LOCKPORT – Five years ago, Lewis E. Huff Jr., of Niagara Falls, underwent a heart transplant.
Thursday, Huff, who had never been in trouble with the law before, pleaded guilty to five felonies for molesting five children in 2012 and 2013.
His lawyer, prominent Niagara Falls defense attorney James J. Faso Jr., said he thinks there’s a connection.
Faso said it’s possible the anti-rejection drugs Huff had to take after the transplant might have changed his personality.
“I’ve spoken to a couple of doctors and a pharmacist, and they say this is a viable option,” Faso said in an interview. “I’m going to explore that. Here’s a guy with no criminal history, and now this.”
Faso said he used that angle in closed-door talks with Niagara County prosecutors and State Supreme Court Justice Richard C. Kloch Sr. to obtain a plea deal for his client that could see him avoid prison time.
Thursday, Kloch told Huff that he is considering 10 years of probation as a sentence, but if he imposes a prison term, it will be no more than four years, with three to 10 years of post-release supervision.
Assistant District Attorney Elizabeth R. Donatello said the law caps the sentence at 20 years for the charges to which Huff pleaded guilty.
Huff, 63, of 38th Street, also was told that if Kloch finds incarceration appropriate, Huff can back out of the plea deal. However, that would leave him open to indictment and that 20-year maximum sentence if convicted.
“I’ll tell you frankly, sir, I don’t know what I’m going to do,” Kloch told Huff as he scheduled sentencing for March 27.
Medical websites that address the aftermath of heart transplants agree that there are side effects to the heavy doses of anti-rejection drugs that patients must take for the rest of their lives. In particular, steroids that are part of the menu of drugs are associated with mood swings.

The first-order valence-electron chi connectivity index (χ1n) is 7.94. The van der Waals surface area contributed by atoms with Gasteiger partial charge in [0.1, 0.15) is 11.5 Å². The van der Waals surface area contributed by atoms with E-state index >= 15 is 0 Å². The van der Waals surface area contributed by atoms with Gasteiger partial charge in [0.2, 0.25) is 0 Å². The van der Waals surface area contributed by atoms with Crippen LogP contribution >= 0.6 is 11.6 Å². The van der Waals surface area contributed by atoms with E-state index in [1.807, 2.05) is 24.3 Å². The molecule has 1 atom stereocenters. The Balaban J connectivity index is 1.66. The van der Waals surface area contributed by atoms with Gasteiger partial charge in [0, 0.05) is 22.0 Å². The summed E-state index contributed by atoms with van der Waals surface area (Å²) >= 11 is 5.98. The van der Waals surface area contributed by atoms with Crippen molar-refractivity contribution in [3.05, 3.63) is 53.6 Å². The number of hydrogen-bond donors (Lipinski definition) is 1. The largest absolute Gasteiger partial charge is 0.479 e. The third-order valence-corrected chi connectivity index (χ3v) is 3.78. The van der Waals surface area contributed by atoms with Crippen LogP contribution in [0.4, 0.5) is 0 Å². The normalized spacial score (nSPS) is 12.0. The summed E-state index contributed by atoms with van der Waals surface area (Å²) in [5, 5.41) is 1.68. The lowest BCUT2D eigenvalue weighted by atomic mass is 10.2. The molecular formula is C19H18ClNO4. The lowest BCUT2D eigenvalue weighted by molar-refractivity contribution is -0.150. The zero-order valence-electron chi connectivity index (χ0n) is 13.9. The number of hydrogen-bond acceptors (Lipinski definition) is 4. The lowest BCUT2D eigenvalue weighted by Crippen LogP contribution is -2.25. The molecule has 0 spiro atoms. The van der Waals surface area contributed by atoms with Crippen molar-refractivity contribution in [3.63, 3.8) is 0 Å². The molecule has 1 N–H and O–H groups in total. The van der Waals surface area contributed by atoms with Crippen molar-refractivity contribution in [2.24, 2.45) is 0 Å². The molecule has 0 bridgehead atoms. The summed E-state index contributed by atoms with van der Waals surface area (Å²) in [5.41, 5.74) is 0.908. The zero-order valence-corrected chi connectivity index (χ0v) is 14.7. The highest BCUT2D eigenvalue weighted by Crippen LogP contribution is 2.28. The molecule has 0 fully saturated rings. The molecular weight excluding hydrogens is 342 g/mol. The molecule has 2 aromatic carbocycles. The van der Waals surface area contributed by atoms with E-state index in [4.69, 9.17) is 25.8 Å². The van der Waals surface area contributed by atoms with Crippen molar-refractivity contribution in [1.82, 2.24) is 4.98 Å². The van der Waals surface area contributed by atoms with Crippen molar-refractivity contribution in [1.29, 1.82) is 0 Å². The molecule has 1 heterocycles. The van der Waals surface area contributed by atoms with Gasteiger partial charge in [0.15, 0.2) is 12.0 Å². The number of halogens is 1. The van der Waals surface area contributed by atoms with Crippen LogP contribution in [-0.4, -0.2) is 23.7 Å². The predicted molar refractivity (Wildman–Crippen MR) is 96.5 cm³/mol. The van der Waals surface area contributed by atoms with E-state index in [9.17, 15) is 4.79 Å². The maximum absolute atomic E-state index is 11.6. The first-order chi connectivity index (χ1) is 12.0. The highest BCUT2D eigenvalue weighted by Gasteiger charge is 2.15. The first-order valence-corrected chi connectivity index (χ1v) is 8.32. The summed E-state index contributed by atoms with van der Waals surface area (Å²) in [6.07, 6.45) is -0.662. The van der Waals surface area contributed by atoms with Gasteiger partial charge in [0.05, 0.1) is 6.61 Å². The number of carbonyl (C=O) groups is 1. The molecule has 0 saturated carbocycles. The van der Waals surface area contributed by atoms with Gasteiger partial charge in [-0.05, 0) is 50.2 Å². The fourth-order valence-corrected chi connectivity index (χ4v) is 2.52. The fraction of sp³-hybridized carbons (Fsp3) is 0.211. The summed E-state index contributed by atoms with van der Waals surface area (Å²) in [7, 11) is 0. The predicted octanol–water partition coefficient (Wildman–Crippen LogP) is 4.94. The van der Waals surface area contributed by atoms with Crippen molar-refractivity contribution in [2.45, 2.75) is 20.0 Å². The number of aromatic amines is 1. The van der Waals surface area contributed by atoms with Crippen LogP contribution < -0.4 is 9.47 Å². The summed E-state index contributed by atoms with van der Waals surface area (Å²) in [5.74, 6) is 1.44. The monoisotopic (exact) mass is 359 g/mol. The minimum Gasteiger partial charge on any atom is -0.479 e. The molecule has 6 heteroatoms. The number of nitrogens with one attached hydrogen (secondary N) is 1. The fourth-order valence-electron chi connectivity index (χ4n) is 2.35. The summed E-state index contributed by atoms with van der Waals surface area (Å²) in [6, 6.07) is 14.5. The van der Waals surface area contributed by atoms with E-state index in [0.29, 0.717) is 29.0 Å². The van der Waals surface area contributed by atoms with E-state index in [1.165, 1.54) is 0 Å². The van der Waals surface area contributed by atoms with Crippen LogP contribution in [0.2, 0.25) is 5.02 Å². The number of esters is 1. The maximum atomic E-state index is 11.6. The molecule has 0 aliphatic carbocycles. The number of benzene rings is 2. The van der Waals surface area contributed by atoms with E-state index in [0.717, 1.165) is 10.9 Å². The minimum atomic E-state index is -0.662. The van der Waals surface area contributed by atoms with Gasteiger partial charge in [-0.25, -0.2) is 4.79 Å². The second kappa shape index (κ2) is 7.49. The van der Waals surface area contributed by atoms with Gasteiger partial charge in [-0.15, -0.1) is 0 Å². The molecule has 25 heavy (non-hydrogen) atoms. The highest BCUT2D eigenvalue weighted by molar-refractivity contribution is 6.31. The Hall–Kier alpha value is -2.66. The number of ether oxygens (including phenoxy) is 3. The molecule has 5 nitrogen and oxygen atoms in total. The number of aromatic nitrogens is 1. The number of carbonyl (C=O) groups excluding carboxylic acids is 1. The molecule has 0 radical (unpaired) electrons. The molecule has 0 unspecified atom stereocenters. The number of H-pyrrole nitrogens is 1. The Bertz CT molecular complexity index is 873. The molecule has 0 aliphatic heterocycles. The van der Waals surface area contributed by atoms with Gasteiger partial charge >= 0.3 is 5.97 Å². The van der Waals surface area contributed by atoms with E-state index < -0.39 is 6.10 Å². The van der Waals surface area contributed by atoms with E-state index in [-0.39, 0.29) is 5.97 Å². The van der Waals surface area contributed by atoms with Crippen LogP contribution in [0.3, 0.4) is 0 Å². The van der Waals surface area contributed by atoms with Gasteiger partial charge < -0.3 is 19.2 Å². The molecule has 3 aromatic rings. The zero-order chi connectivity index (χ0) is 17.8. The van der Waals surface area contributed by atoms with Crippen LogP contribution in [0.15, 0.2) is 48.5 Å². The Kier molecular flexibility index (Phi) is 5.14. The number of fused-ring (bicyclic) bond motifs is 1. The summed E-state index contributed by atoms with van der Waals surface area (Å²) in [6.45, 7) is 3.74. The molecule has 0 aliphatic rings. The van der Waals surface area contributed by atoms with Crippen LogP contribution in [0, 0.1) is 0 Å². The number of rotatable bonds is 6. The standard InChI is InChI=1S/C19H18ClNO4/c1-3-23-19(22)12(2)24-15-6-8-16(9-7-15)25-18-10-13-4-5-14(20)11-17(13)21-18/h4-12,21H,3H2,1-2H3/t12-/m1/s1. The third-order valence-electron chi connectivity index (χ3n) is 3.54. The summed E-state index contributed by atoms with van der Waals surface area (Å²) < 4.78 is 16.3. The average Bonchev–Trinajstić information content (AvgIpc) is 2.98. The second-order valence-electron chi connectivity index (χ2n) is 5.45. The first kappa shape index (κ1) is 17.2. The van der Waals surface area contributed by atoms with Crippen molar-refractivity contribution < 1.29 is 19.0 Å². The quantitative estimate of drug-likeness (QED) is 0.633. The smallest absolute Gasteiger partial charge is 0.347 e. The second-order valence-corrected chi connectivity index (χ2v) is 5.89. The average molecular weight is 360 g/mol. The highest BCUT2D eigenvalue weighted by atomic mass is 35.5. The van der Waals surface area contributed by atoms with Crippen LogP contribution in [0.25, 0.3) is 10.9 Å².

Faso said he doesn’t know where Huff’s donor heart came from. But he said he used the heart transplant and Huff’s lack of a criminal record in the plea bargaining.
“And I don’t think (the victims’ parents) want to go through a trial,” the defense attorney added.
Donatello said that was true, and Kloch said from the bench that he was glad to avoid “a trial, which would be equally catastrophic to the families.”
The victims were children of both genders, whose ages when the abuse started ranged from 5 to 9 years old.
Donatello said, “There are reports of some of the abuse occurring in public.” She said that meant Huff reportedly reached for the private parts of the children or had them place their hands on his private parts.
Other reported abuse occurred in homes at times when other adults were present, the prosecutor said.
“The abuse of a child can often happen surreptitiously, even in a crowd,” Donatello told the judge.
Huff remains free on $15,000 bail to await sentencing. Donatello asked Kloch to bar Huff from any contact with anyone under 18 as a condition of bail.
When Faso objected that would be impractical, the judge ordered Huff to stay home except when going to medical appointments.
“I don’t need another victim,” Kloch said.
Faso said, “I respectfully disagree with the people’s position and the court’s ruling. However, we’ll abide by it.”
Huff pleaded guilty to five Class E felonies: three counts of attempted second-degree course of sexual conduct against a child and two counts of attempted first-degree sexual abuse.
The courses of sexual conduct began in May 2012 for two of the children and continued until August 2013. A third child was molested between December 2012 and August 2013.
Other incidents, apparently one-time gropings, occurred in August 2013 and an unspecified date last summer, according to charges read from the bench by Kloch.